- The real voyage of discovery consists not in seeking new lands but seeing with new eyes. Marcel Proust
See Private Passage
Wine bottle sculpture with a ship's stateroom inside.
A wine bottle resting on its side built using a combination of bronze and zinc with a traditional green patina, Private Passage is perhaps best known for the intricate representation of an interior stateroom from the Queen Mary ocean liner that sits inside of it. The interior was built using sheet metal and other materials that would give it a monochromatic look, representing black and white film from a 1930s magazine advertisement.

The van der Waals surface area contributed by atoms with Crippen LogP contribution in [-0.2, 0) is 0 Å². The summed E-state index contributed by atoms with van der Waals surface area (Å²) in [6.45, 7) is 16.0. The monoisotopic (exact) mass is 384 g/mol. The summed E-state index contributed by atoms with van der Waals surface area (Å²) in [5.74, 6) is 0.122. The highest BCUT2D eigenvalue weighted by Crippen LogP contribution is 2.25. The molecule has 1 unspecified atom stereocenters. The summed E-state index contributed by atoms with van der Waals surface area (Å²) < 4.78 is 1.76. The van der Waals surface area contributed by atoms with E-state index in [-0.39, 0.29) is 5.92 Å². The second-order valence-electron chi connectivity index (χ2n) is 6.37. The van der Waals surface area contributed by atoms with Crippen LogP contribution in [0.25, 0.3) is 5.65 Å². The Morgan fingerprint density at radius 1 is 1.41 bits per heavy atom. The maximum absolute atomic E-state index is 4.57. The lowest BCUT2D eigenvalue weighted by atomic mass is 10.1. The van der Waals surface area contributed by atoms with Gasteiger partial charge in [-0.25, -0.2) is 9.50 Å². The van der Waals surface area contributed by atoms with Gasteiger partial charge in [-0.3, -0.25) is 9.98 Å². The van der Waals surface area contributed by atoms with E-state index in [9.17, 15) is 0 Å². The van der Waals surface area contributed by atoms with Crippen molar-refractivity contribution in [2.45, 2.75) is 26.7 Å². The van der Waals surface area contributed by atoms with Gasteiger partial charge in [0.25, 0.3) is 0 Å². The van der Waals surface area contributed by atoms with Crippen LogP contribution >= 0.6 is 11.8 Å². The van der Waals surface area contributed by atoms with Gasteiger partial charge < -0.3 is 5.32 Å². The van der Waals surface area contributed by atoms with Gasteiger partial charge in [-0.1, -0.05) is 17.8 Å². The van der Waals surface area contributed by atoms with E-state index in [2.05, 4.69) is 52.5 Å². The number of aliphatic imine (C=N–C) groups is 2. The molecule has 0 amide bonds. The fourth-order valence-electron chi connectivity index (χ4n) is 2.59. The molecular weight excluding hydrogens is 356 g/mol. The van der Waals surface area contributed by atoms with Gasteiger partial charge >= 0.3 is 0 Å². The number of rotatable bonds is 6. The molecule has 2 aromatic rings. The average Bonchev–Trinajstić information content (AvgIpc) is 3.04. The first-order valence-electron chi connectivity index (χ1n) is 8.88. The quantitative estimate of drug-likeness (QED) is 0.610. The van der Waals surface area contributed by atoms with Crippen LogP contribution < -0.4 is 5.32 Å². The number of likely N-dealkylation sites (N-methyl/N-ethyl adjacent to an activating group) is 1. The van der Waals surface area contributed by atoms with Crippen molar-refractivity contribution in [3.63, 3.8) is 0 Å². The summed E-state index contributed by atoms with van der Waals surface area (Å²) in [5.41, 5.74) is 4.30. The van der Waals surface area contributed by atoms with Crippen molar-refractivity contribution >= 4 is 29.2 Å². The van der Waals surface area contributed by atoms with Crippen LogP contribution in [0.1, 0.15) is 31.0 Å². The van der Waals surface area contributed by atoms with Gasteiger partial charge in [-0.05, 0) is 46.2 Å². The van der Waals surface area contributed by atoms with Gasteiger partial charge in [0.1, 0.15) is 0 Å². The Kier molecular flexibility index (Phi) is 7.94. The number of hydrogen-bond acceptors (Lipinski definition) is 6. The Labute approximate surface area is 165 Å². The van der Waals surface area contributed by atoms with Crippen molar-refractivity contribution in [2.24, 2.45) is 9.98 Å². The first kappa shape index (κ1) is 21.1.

Visitors to Private Passage in Clinton Cove can see the interior through a number of portholes along the sides of the bottle. There are larger windows at either extreme end of the bottle; they give visitors a view straight through the middle. During the day, a row of portholes along the top of the bottle functions as a series of skylights. At night or when clouds block the sunlight, the stateroom inside of Private Passage is illuminated by electric lights that are made to look as though they are part of the cabin’s furnishings.
The sculpture was created with the New York City Percent for Art program, administered through the Department of Cultural Affairs.